You are here
Home > Articles > Communication Breakdown: Melee Language, pt. 1

Communication Breakdown: Melee Language, pt. 1

by Will Lentz (Kennon)


Melee is a social game.

There, I said it. I ripped off the band-aid. There are no ifs, ands, or buts about it — melee really is a social game. Take that how you will. Some people will enjoy that aspect, and some will not, but that’s the case with anything from brown vs white gravy to unsweet vs sweet tea.

Editor’s Note: Tea is absolutely not debatable. Sweet tea is unequivocally superior… -Luke

This article is for those that enjoy social games.

In a social game, communication is key, in whatever form it may come. It can be overt or covert, conscious or unconscious. Now, most folks are aware and familiar with the overt and conscious end of the scale where we find verbal communication. In that realm you’ll be conversing with other players, offering deals and incentives, as well as explaining your motivation. There’s much to be said on that particular topic, but this time around, we’re going to be looking at covert and unconscious communication.

This communication takes the form of body language, and for those watching the subtle and sometimes not-so-subtle shifts around the table, it can give you a great deal of insight into the thoughts and feelings of the other players. With that knowledge, you can better plan your moves and anticipate those of your opponents. With that in mind, let’s take a look at some common signs and what they mean in the light of AGOT melee.


Mirroring

Just a fancy way of describing when a player is being receptive to what you have to say. Mirroring may come during negotiations for a specific deal or possibly just general table rapport that could tell you who’s more likely to ally with you. Be on the lookout for other players mimicking your own movements and body language. If they’re crossing their arms, shuffling their hand of cards, or otherwise taking non-game actions just after you do, they’re certainly paying attention to what you’re doing. Generally this is positive, but also beware that they could be closely watching for you to make a move, and then unconsciously mirroring you due to their intense scrutiny.

Crossed Arms or Legs

This one could be difficult for you to see under the table if you’re trying to see their legs, but noting it can be valuable. Particularly watch for this while you’re trying to negotiate a deal or compromise with another player at the table. If folks are crossing extremities, they could be unconsciously signaling that they’re closed off to the ideas being presented to them. At that point, you may change your offer to see if they uncross and open up their consideration, or drop the issue entirely and move on to something else without wasting further time and effort.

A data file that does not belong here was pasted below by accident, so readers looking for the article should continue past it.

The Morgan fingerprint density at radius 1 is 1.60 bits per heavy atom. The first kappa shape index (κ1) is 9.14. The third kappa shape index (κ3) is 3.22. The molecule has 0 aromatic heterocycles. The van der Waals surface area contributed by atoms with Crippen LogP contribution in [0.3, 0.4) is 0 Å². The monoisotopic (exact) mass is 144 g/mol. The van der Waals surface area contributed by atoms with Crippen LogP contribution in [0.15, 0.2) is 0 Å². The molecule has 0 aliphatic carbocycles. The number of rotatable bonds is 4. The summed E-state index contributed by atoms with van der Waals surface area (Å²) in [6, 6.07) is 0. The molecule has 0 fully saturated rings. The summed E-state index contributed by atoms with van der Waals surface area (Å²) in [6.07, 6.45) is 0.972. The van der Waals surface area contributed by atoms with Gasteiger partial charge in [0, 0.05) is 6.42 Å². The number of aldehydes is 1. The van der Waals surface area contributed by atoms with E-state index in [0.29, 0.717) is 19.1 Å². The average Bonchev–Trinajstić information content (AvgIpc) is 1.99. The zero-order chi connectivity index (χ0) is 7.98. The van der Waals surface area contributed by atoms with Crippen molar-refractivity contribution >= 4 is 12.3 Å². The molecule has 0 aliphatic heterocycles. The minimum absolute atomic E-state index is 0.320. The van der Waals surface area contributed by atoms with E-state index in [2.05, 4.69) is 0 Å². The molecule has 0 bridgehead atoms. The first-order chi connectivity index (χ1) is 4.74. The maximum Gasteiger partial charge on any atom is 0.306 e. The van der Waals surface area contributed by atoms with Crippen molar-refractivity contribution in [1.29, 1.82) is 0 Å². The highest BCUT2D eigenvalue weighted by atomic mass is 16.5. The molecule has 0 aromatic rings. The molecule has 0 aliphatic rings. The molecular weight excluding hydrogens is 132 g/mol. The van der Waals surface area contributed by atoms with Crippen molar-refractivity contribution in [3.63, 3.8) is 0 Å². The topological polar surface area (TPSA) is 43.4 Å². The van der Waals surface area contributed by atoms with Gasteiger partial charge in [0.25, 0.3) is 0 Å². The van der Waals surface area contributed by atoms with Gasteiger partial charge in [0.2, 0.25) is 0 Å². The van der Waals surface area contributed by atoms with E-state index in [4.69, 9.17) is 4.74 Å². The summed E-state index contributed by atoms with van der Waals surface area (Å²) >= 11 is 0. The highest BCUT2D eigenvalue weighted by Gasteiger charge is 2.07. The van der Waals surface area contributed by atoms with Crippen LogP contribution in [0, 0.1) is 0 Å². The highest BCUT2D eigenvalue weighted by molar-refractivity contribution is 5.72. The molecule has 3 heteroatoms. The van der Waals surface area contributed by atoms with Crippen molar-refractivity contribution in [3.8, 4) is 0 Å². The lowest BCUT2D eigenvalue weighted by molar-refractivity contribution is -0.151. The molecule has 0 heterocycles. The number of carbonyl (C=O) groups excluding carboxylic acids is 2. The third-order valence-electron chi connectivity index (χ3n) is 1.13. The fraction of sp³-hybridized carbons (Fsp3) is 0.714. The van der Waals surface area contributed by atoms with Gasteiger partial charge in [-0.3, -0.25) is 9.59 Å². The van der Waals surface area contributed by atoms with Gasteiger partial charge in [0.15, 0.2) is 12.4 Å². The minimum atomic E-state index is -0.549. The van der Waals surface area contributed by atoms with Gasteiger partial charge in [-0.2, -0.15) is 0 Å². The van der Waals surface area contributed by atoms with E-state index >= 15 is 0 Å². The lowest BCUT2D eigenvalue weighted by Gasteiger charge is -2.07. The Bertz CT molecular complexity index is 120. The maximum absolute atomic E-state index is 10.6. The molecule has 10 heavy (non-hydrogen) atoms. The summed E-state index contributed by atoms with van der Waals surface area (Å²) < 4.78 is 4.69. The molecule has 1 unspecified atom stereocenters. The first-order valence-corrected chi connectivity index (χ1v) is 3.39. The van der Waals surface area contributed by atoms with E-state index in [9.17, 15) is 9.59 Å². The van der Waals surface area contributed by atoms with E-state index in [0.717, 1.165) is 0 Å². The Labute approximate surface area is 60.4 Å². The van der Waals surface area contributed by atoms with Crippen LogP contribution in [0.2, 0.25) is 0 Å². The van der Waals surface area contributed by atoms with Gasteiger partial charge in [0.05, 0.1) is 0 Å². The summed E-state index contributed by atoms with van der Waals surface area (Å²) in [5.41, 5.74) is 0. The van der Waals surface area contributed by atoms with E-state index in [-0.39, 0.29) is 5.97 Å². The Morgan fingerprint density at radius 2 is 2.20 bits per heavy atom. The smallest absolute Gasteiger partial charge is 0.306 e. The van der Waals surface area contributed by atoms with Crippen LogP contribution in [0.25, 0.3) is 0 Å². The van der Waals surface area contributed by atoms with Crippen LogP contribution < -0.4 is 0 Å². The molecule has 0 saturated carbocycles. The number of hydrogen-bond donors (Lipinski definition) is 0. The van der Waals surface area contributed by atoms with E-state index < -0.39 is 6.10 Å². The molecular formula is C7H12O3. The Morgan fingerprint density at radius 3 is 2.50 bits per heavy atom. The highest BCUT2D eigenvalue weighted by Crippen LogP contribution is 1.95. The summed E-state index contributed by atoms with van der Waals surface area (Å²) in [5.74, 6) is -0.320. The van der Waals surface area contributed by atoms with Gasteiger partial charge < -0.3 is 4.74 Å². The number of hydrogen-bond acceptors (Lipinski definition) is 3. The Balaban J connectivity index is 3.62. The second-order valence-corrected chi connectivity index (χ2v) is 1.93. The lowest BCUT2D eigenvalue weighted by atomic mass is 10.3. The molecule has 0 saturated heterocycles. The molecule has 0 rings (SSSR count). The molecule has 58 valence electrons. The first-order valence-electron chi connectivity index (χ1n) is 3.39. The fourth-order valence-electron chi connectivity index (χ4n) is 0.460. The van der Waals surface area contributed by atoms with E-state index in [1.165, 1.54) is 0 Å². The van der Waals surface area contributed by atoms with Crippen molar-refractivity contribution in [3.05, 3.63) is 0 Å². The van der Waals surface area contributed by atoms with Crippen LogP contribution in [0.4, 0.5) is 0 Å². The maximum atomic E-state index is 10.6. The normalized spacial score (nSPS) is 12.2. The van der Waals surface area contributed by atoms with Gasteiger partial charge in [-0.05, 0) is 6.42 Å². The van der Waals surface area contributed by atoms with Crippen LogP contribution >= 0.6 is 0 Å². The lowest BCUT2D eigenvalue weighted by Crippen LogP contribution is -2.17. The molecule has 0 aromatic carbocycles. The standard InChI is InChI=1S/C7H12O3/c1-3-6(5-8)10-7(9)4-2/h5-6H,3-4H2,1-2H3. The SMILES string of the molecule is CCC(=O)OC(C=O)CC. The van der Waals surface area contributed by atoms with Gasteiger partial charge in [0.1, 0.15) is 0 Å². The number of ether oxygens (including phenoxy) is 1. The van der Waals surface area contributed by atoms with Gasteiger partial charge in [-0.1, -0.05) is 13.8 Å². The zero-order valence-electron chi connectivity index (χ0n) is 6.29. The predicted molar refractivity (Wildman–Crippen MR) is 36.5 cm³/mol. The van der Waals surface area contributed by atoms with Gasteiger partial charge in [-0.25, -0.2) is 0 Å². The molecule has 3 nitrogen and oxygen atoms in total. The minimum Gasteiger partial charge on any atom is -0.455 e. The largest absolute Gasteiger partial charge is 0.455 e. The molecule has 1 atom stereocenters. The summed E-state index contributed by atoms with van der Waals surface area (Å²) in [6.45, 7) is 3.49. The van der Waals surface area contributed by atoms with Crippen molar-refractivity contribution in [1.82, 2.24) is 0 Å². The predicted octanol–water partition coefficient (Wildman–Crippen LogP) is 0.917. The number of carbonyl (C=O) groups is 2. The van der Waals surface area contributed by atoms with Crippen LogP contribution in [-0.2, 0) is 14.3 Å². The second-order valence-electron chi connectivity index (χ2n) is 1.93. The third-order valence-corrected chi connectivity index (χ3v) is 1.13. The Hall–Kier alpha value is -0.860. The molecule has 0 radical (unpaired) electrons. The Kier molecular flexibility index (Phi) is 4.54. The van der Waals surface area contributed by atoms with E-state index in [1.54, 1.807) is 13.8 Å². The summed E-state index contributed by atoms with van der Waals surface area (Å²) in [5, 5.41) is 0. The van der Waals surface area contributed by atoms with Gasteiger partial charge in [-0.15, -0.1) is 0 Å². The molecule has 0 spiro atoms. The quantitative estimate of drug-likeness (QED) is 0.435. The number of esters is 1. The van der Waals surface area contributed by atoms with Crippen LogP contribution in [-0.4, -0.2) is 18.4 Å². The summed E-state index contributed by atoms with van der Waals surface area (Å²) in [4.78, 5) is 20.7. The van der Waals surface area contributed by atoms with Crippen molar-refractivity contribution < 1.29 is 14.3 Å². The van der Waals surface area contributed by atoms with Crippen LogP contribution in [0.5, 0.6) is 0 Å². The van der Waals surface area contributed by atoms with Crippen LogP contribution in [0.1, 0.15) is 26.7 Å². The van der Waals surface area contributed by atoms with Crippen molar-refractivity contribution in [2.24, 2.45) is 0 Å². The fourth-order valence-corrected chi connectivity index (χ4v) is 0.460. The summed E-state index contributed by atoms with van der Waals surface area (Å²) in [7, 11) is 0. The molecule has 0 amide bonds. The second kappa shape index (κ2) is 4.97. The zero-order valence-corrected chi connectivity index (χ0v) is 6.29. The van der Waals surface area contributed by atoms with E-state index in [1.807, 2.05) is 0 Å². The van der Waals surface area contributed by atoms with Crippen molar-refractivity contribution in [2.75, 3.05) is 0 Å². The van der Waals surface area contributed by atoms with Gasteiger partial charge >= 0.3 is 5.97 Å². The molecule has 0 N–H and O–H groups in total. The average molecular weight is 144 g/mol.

Genuine Smiles

In this case, you may be judging a smile after an agreement is made, general table rapport with another player, or anything else that may cause a grin. What you should be looking for, however, is a genuine crinkle around the eyes. If they’re faking it, that crinkle will be missing. Be on the lookout with that player.

Excessive Nodding

Normally, nodding along with what someone has to say signals agreement, but be on the lookout for someone nodding too much. Excessive nodding, instead, signals anxiety about the issue at hand. If you’re presenting a case about why another player is about to win the game, for instance, an excessive nodder probably doesn’t believe your reasoning.

Eye Contact

Looking another person in the eyes while talking to them is normally a factor in what makes people believable and trustworthy. Someone who is nervous about what they’re saying, on the other hand, may unconsciously have a hard time meeting the gaze of the person to whom they are talking, which can be the case if they are trying to convince people of something else that they do not really believe themselves. So, if another player is trying to convince you that a third player is about to win, yet they can’t meet your eyes while explaining the scenario, they’re likely trying to divert attention from something else.

There you have it folks, a start to communication in melee. Join us next time when we discuss conscious overt communication.

Liked it? Take a second to support The White Book on Patreon!

Similar Articles

Top
%d bloggers like this: